TORONTO — Systemic discrimination contributed to “serious flaws” in a number of missing-persons investigations conducted by Toronto police in recent years, including the case of a serial killer who preyed on men in the city’s gay village for close to a decade, an independent review found Tuesday.
Officers unfamiliar with marginalized and vulnerable groups failed to effectively engage those communities to help solve cases and understand the significance of evidence, and some cases didn’t receive the attention they deserved, the report found.
As well, some officers had “misconceptions or stereotypical ideas” about the LGBTQ2S+ communities that impeded their work at times, the document said.
Those issues, combined with poor communication and excessive secrecy surrounding such investigations, further eroded the already strained relationship between police and some marginalized communities, it said.
The review, led by former Appeal Court judge Gloria Epstein, recommends a significant overhaul of how missing-persons cases are handled in Toronto in favour of a more “holistic approach” that would see greater reliance on civilians and social services rather than just law enforcement.
Epstein acknowledged Tuesday some improvements have already been made, including the creation of a centralized missing-persons unit, but said more work is clearly needed to ensure such cases are properly prioritized.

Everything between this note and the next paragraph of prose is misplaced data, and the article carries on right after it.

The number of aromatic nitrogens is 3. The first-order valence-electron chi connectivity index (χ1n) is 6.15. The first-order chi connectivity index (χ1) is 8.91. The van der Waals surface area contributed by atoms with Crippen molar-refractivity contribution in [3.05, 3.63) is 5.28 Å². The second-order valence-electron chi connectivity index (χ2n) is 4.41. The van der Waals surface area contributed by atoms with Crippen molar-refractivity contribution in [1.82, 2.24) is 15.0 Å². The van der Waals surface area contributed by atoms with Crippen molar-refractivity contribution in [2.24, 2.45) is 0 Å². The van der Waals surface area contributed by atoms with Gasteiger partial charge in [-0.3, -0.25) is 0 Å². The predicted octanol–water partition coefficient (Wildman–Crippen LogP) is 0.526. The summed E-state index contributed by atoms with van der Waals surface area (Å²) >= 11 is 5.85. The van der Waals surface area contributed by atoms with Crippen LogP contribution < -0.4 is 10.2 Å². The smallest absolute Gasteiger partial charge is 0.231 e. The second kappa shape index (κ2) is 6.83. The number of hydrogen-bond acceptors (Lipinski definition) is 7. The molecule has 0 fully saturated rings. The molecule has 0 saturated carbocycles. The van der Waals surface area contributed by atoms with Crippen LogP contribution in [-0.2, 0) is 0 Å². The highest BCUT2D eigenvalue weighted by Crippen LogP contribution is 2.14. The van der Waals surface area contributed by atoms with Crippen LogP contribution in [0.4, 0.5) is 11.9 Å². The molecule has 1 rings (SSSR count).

“These investigations continue to be severely under resourced, an issue that is deeply troubling given the disproportionate number of marginalized and vulnerable people who go missing, and who are exposed to risks while they are gone,” she said in a news conference.
“Moreover, barriers that prevent some vulnerable people from being reported missing to the police are equally concerning.”
The roughly 900-page report examines policies and procedures related to missing-persons cases, as well as how officers investigated the disappearances of residents who were later found to have been killed.
It focuses on the eight men murdered by serial killer Bruce McArthur — Andrew Kinsman, Selim Esen, Majeed Kayhan, Soroush Mahmudi, Dean Lisowick, Skandaraj Navaratnam, Abdulbasir Faizi, and Kirushnakumar Kanagaratnam — as well as Tess Richey, a young woman whose body was found in an outdoor stairwell by her mother, and Alloura Wells, a trans woman found dead in a ravine.
The issues identified in the report include a lack of communication within the police service, between the force and the police board, and with the community, as well as an often unnecessary amount of secrecy that undermined public trust.
Epstein also found investigations were inconsistent, and in many instances, “basic investigative steps were overlooked or delayed,” while searches were at times “disorganized, incomplete or poorly documented.”
The review, which cannot make findings of misconduct or criminal liability, was ordered in the summer of 2018 after McArthur’s arrest but did not initially include his crimes in order to preserve his right to a fair trial.
Its scope was later expanded to include that case after McArthur pleaded guilty to eight counts of first-degree murder.
The case stirred significant concern in Toronto’s LGBTQ community regarding how police investigated missing-person reports. Many voiced fears that investigations were affected by systemic bias and discrimination.
The Canadian Press